Thursday, September 28, 2006

Trust brings in tourists

Business Times p.B2
Thursday, September 28, 2006

By Moje Ramos-Aquino, FPM
Trust brings in tourists

Ni Hao. I just came back from Taipei, Taiwan, where I presented a paper on developing supervisors and teambuilding at the Summit of Globalization of Human Resources 2006. It was hosted by the Taiwan Ministry of Labour Affairs, Executive Yuan, and organized by Tze-Chiang Foundation of Science and Technology. It was held at the beautiful Taipei International Convention Center on September 22 and 23.

The convention was a definite success, with more than 600 delegates from Taiwan, Hong Kong, Japan, England among others. From the Philippines, there were Manuel Sy Peng, Jr., president of the PMAP Bulacan Chapter; Noli Tibayan, HR director of Roche Philippines; and Marybeth Monies, HR manager of Ortigas Group of Companies.

But what I am most impressed about is Taipei and the Taiwanese people.

Even from the airplane, I was very impressed with what I saw. There is no idle patch of land, no matter how small, in Taipei and in adjoining areas. All lands are functionally used for buildings, farms, gardens and others. There is this teeny-weeny patch of land in front of the world trade center adjacent to the convention center and Taipei 101 along Taipei’s main road in the middle of the financial district and there was this couple who was tending the small garden of kamote, sugar cane, okra and I don’t know what else.

The places we visited—Taipei City, Taipei suburbs, Nanya Coastal Trail and Chiupen Village (an abandoned gold mine which has been converted to a tourist shopping area)—were very clean. The only litter we saw was the fallen leaves. Maybe, every kilometer, we saw a solitary cigarette butt, only if we really looked hard to find them.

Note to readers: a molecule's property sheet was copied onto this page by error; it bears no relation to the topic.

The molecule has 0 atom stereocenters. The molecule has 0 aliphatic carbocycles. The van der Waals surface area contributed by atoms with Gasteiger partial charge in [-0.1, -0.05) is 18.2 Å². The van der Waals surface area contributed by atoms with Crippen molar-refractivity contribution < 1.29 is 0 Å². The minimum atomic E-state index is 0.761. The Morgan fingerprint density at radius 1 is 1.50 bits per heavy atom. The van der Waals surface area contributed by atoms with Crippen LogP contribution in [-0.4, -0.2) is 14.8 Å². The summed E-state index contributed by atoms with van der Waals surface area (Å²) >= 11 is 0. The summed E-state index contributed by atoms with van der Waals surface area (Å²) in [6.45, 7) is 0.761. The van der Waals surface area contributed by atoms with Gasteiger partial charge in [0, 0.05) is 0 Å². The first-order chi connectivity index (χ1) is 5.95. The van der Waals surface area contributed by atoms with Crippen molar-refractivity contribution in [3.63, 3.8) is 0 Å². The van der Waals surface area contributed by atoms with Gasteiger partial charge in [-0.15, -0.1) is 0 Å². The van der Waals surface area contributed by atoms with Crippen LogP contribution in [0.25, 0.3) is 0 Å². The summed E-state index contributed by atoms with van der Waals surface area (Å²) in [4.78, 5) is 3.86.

The streets are wide and lined with trees. Until mid afternoon, the whole city smells of fresh plants. It was only during the afternoon rush hour that we smelled the fumes from exhaust pipes of vehicles. From the balcony of my room on the 16th floor of Pacific Business Center, I’ve never seen any trace of smog at all in the early morning. It is so encouraging to walk the streets of Taipei. There’s also plenty of room for pedestrians—wide and well-paved sidewalks. You could stroll along the sidewalks of Taipei blindfolded and not trip on any obstructions whatsoever.

The food is super. I am not a fan of Chinese food, but I really dig the way Taiwanese prepare their food. Save for the typical smell, I really enjoyed one week of Chinese food.

What is more impressive is that we felt safe walking the streets of Taipei at any given time, day and night. There is no need to clasp at your handbag tightly. They say that you could leave something valuable anywhere and when you go back, it will still be there or you could retrieve it from the Lost and Found. Wow! We saw thousands of motorcycles and bicycles parked in designated areas everywhere and they are left there just like that—not chained to any post or what.

The one that wins my highest esteem are the Taiwanese themselves. At the conference, they maintained a very respectful silence (you could hear a pin drop during the sessions). They talked to one another animatedly, but they were mindful of people around them. They were time conscious—all the sessions started and ended on time. The Taiwanese walked briskly everywhere they are. Hats off!

They listened attentively during the sessions and asked thoughtful questions. They are very eager to learn. By the way, the language of the conference was English because the Taiwanese are trying very hard to learn English as a second language to be more competitive in the global market.

They are also very helpful. Everywhere we asked around, the Taiwanese did not only answer our questions, but actually showed us the way. For example, at the train station, the ticket clerk (only one clerk at every station) gave us very good direction, got out of his glass office to show us how to use the MRT card and walked us to the stairs leading to the loading area. Sometimes, we’d rather not ask because we didn’t want them to drop whatever it is they are doing just to help us.

Oops, don’t be turned off by the personnel at the Taiwan Consular Office. I find it easier and more convenient to apply for a Visa at the US Embassy. My experience with them is the wart in my otherwise flawless experience in Taiwan.


Moje is a consultant on human resource and organization development and is accessible at

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